Dubai to get more rainfall than ever before

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Dubai to get more rainfall than ever before

Nanotechnology to increase rainfall, would support greater water security in UAE.

By Web Report

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Published: Mon 6 Feb 2017, 1:20 PM

Last updated: Tue 7 Feb 2017, 10:19 AM

UAE has filed a patent to increase rainfall in the country to supplement water security in the country.
The Masdar Institute research team, that was one of the inaugural recipients of the $5 million grant from the UAE Research Program for Rain Enhancement Science last year, has made significant progress in their work as evidenced by the filing a provisional patent with the United States Patent and Trademark Office (USPTO).
By filing a patent on their innovative cloud seeding material, the research team is bringing the material in the pathway for commercialisation, thereby supporting Masdar Institute's goal of bolstering the United Arab Emirates' local intellectual property, which is a key measure of the country's innovation drive. It also signifies a milestone towards achieving greater water security in the UAE, as rainfall enhancement via cloud seeding can potentially increase rainfall between 10% to 30%, helping to refresh groundwater reserves, boost agricultural production, and reduce the country's heavy reliance on freshwater produced by energy-intensive seawater desalination.

Also read: Snowfall in UAE, temperature hits -2.2 degree

Masdar Institute Professor of Chemical and Environmental Engineering, Dr. Linda Zou, is the principal investigator of this research project, and one of the first scientists in the world to explore the use of nanotechnology to enhance a cloud seeding material's ability to produce rain, a statement by the institute said.
While the field of rain enhancement - which involves stimulating clouds to produce rain - leverages cloud physics, atmosphere physics, and topographical studies, Dr. Zou and her team complement such work through their focus on the cloud seeding material itself.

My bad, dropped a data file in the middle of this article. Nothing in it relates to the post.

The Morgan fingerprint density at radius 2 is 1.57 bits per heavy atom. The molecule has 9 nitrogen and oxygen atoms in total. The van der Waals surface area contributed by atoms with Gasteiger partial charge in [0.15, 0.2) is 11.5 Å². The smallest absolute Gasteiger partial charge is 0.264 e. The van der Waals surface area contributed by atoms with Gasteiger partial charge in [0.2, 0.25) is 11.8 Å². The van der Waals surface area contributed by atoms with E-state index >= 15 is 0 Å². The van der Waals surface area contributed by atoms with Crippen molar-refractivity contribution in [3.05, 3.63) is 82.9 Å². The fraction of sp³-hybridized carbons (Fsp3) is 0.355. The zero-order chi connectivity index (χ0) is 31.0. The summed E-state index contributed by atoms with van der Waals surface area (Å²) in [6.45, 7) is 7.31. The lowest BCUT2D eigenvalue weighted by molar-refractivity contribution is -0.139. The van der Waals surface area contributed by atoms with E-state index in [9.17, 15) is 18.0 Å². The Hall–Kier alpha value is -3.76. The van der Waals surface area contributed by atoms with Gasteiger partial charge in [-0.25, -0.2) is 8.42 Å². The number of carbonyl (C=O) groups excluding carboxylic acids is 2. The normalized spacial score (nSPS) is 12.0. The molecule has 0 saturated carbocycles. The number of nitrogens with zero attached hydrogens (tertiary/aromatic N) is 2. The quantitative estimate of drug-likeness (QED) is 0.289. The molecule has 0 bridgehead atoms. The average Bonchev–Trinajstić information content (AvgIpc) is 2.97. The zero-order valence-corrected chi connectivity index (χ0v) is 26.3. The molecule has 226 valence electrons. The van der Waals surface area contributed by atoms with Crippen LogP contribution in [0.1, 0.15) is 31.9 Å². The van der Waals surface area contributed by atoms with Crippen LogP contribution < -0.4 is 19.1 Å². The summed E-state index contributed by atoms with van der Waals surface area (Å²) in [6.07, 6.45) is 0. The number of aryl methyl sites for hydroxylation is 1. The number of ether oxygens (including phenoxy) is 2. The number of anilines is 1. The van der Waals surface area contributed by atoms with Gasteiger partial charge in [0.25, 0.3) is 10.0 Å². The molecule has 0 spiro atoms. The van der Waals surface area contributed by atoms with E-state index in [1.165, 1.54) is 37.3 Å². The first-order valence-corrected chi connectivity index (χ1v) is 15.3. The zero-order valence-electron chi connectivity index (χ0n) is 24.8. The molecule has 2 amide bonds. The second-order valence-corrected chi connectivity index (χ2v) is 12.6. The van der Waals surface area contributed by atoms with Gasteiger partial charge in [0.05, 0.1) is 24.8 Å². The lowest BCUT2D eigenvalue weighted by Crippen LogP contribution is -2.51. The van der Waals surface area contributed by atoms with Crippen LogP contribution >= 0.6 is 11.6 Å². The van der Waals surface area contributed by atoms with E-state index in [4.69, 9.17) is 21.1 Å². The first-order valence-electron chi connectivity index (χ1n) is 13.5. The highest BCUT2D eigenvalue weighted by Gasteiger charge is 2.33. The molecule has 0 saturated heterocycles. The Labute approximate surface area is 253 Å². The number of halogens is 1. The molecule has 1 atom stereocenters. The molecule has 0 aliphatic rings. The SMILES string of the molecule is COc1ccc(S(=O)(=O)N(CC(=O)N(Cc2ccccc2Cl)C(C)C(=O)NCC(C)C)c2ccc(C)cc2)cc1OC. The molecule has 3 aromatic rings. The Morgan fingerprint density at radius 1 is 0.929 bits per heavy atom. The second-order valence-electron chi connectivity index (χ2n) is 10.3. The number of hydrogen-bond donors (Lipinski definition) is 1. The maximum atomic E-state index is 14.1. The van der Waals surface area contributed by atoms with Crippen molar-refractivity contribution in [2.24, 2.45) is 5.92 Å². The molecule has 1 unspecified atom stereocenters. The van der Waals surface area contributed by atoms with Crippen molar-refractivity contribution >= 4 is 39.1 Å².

"Using nanotechnology to accelerate water droplet formation on a typical cloud seeding material has never been researched before. It is a new approach that could revolutionize the development of cloud seeding materials and make them significantly more efficient and effective," Dr. Zou remarked.

Gallery: Snow, rain hit UAE over the weekend

Offering a comprehensive overview of Dr. Zou's progress, Alya Al Mazroui, Manager of the UAE Research Program for Rain Enhancement Science said: "The Program is a unique opportunity to use advanced research methods for studying atmospheric processes in arid regions, where its understanding is most important to ensure water security globally. We are convinced that Masdar Institute's project, under Linda Zou's supervision, will advance rain enhancement science through innovative seeding agents."
Dr. Deon E. Terblanche, Director, Atmospheric Research and Environment Branch, World Meteorological Organization (WMO), serves as a member of the international scientific advisory committee of the UAE Rain Enhancement Program Award.

What is conventional cloud seeding

Conventional cloud seeding materials are small particles such as pure salt crystals, dry ice and silver iodide. These tiny particles, which are a few microns (one-thousandth of a millimeter) in size, act as the core around which water condenses in the clouds, stimulating water droplet growth. Once the air in the cloud reaches a certain level of saturation, it can no longer hold in that moisture, and rain falls.
Cloud seeding essentially mimics what naturally occurs in clouds, but enhances the process by adding particles that can stimulate and accelerate the condensation process.

How the technology works

Dr. Zou and her collaborators, Dr. Mustapha Jouiad, Principal Research Scientist in Mechanical and Materials Engineering Department, postdoctoral researcher Dr. Nabil El Hadri and PhD student Haoran Liang, explored ways to improve the process of condensation on a pure salt crystal by layering it with a thin coating of titanium dioxide.
The extremely thin coating measures around 50 nanometers, which is more than one thousand times thinner than a human hair. Despite the coating's miniscule size, the titanium dioxide's effect on the salt's condensation efficiency is significant.
Titanium dioxide is a hydrophilic photocatalyst, which means that when in contact with water vapor in the cloud, it helps to initiate and sustain the water vapor adsorption and condensation on the nanoparticle's surface. This important property of the cloud seeding material speeds up the formation of large water droplets for rainfall.
Dr. Zou's team found that the titanium dioxide coating improved the salt's ability to adsorb and condense water vapor over 100 times compared to a pure salt crystal. Such an increase in condensation efficiency could improve a cloud's ability to produce more precipitation, making rain enhancement operations more efficient and effective. The research will now move to the next stage of simulated cloud and field testing in the future.
The UAE government has recognised the potential of rain enhancement to support water security and established the UAE Research Program for Rain Enhancement Science to increase rain enhancement research in the UAE and arid and semi-arid regions across the world.

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